My name is Maxime Lê. I am a person of colour navigating life with a chronic illness and an invisible disability. Some organizations might perceive me as a diversity checkbox and token patient to engage with, but I’m committed to challenging and reshaping that perspective.
Since 2017, I’ve been a patient partner with The Ottawa Hospital and Ottawa Hospital Research Institute, where I’ve seen first-hand what meaningful patient partnership can look like when done correctly. I also serve on the Board of Directors of the Patient Advisors Network and co-chair the Ontario Health East Patient and Family Advisory Council, and earlier this year, joined the Equity in Health Systems Lab as a patient partner and investigator, working with partners to champion more equitable health systems.
Professionally, I am a health communications consultant and am proud to merge my expertise with my patient-partner experiences to offer strategies to clients to bridge the gap between patients and health-care providers and researchers.
I would like to share with you some of the insights I’ve learned in my journey so far. Let’s talk about the transformative potential of patient partnership, what challenges organizations are facing, and how clear communication can reduce barriers and solve problems in patient partnership.
What is patient partnership, and why does it matter?
Patient partnership is a paradigm shift, transforming traditional ideas of patients as passive recipients of health care and research into active contributors to it.
In health care, this collaboration can lead to interventions tailored to individual or community needs, increasing care satisfaction and quality.
In health research, involving patients at every step of the research project ensures that studies respond to patient concerns, address health issues they care about and result in outcomes that are more impactful and relevant.
Institutional challenges around patient partnership
Inaction on elements of the organizational Trust Quotient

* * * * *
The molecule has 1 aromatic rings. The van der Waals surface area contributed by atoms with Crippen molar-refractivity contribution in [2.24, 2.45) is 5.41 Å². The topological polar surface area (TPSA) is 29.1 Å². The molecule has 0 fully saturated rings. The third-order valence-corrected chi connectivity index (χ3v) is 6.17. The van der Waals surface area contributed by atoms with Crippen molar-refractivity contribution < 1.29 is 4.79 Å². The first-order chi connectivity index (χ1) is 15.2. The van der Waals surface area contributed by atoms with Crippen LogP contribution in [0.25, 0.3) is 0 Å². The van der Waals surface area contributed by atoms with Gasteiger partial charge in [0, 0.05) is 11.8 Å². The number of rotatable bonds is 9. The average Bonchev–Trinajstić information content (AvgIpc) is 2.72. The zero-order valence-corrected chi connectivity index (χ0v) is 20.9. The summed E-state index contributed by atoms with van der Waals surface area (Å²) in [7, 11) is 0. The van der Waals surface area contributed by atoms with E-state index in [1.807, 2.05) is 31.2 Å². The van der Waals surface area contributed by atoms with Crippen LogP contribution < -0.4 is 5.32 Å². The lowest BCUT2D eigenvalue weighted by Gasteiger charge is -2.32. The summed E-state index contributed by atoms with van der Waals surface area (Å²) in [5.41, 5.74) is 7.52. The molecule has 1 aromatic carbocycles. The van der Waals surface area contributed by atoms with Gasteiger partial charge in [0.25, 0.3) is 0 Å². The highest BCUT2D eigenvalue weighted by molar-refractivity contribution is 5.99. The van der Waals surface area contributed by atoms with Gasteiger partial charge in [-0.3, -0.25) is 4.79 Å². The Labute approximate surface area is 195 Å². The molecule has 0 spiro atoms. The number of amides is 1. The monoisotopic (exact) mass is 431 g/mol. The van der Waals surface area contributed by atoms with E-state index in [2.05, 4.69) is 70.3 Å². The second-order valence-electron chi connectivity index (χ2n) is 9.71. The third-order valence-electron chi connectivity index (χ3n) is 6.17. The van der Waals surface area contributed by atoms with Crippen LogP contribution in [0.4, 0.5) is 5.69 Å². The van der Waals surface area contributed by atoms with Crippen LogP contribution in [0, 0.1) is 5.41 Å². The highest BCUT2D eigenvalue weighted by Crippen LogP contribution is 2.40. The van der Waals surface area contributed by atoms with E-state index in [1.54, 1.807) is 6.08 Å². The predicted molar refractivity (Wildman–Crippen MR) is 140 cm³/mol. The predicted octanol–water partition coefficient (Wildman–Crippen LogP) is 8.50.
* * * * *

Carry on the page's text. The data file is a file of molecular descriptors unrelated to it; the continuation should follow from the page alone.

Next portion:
The principle “nothing about us, without us,” often echoed by patient groups, underscores the growing demand for genuine patient inclusivity. Yet, many organizations routinely grapple with merging meaningful patient partnership with equity, diversity, and inclusion (EDI) initiatives.
Many organizations grapple with merging meaningful patient partnership with equity, diversity, and inclusion initiatives.
Without proper guidance and action on both, health and research systems risk not only a decline in their reputations but also risk further widening the rift between them and those they aim to serve. I call this the Trust Quotient.
Trust is the bedrock of health care and health research. It’s the unseen bond that connects patients to providers, research subjects to researchers, and communities to health institutions. By actively involving diverse patients as partners in decision-making, policy formation and research processes – especially when valuing and integrating the voices of communities historically marginalized due to systemic biases and medical mistreatment – institutions can demonstrate their commitment to prioritizing all patient voices and experiences while actively working toward rebuilding their Trust Quotient, an important element of organizational reputation.
Challenges in implementation and communication
Many institutions grapple with challenges in implementation and buy-in from their team. Ambiguous definitions, ineffective communication, complex processes, and organizational resistance all contribute to stifling any momentum and excitement for sustaining a culture of patient partnership.
Lack of clarity around terms like “patient engagement” or “patient partnership” can lead to misaligned expectations from both patients and staff members looking to work on patient-centered projects.
I’ve seen organizations struggle to effectively communicate about their patient-partner programs or policies (if they exist). Unclear messaging deters potential participants and can breed skepticism internally as well. Often, joining patient-partnership programs can be a bureaucratic maze, discouraging interested patients and frustrating researchers and staff that want to connect with patients.
Moreover, internal organizational hesitance, rooted in traditional top-down clinical frameworks, often pushes patient voices to the periphery and discounts their experiences instead of embedding them as sources of guidance, evidence and inspiration.
Partner with patients for the future
In my dual role as a health communications consultant and patient partner, I’ve witnessed the immediate impact on the patient experience when clients put in place recommendations to improve their communications and revamp their patient partner programs.
And let me be frank: Organizations that prioritize patient voices while championing equity, diversity and inclusion stand to gain immensely in not only enhancing their reputation among their patient communities, but also in leading the way as models for other institutions to follow.
This will need courage and commitment from leaders and a bold paradigm shift – seeing patients not just as beneficiaries but as invaluable partners in health care and research.
Embracing this perspective leads to richer patient experiences and robust organizational outcomes. It’s a collective triumph for all involved.